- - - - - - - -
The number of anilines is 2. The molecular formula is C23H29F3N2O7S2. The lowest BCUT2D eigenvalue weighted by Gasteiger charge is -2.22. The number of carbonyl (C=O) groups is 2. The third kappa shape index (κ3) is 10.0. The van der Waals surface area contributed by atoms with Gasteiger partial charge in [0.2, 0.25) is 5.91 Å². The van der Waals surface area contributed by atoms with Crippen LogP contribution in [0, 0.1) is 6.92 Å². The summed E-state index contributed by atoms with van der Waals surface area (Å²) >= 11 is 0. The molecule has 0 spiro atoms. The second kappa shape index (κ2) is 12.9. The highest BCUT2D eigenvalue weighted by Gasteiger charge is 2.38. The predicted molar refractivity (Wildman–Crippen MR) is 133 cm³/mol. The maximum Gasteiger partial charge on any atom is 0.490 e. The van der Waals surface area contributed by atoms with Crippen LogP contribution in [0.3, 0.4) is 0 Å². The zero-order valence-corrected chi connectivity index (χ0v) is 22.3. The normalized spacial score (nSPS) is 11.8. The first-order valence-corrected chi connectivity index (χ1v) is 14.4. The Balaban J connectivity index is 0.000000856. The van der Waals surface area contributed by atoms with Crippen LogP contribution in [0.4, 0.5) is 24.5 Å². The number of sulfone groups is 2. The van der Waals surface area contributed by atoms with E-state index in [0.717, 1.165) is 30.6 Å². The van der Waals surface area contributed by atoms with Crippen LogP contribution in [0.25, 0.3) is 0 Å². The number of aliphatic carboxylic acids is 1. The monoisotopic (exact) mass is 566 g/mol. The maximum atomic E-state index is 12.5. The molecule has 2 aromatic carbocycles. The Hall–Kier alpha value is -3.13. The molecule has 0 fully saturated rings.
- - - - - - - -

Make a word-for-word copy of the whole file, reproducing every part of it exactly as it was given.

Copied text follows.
The number of anilines is 2. The molecular formula is C23H29F3N2O7S2. The lowest BCUT2D eigenvalue weighted by Gasteiger charge is -2.22. The number of carbonyl (C=O) groups is 2. The third kappa shape index (κ3) is 10.0. The van der Waals surface area contributed by atoms with Gasteiger partial charge in [0.2, 0.25) is 5.91 Å². The van der Waals surface area contributed by atoms with Crippen LogP contribution in [0, 0.1) is 6.92 Å². The summed E-state index contributed by atoms with van der Waals surface area (Å²) >= 11 is 0. The molecule has 0 spiro atoms. The second kappa shape index (κ2) is 12.9. The highest BCUT2D eigenvalue weighted by Gasteiger charge is 2.38. The predicted molar refractivity (Wildman–Crippen MR) is 133 cm³/mol. The maximum Gasteiger partial charge on any atom is 0.490 e. The van der Waals surface area contributed by atoms with Crippen LogP contribution in [0.3, 0.4) is 0 Å². The zero-order valence-corrected chi connectivity index (χ0v) is 22.3. The normalized spacial score (nSPS) is 11.8. The first-order valence-corrected chi connectivity index (χ1v) is 14.4. The Balaban J connectivity index is 0.000000856. The van der Waals surface area contributed by atoms with Crippen LogP contribution in [0.4, 0.5) is 24.5 Å². The number of sulfone groups is 2. The van der Waals surface area contributed by atoms with E-state index in [0.717, 1.165) is 30.6 Å². The van der Waals surface area contributed by atoms with Crippen LogP contribution in [0.25, 0.3) is 0 Å². The number of aliphatic carboxylic acids is 1. The monoisotopic (exact) mass is 566 g/mol. The maximum atomic E-state index is 12.5. The molecule has 2 aromatic carbocycles. The Hall–Kier alpha value is -3.13. The molecule has 0 fully saturated rings.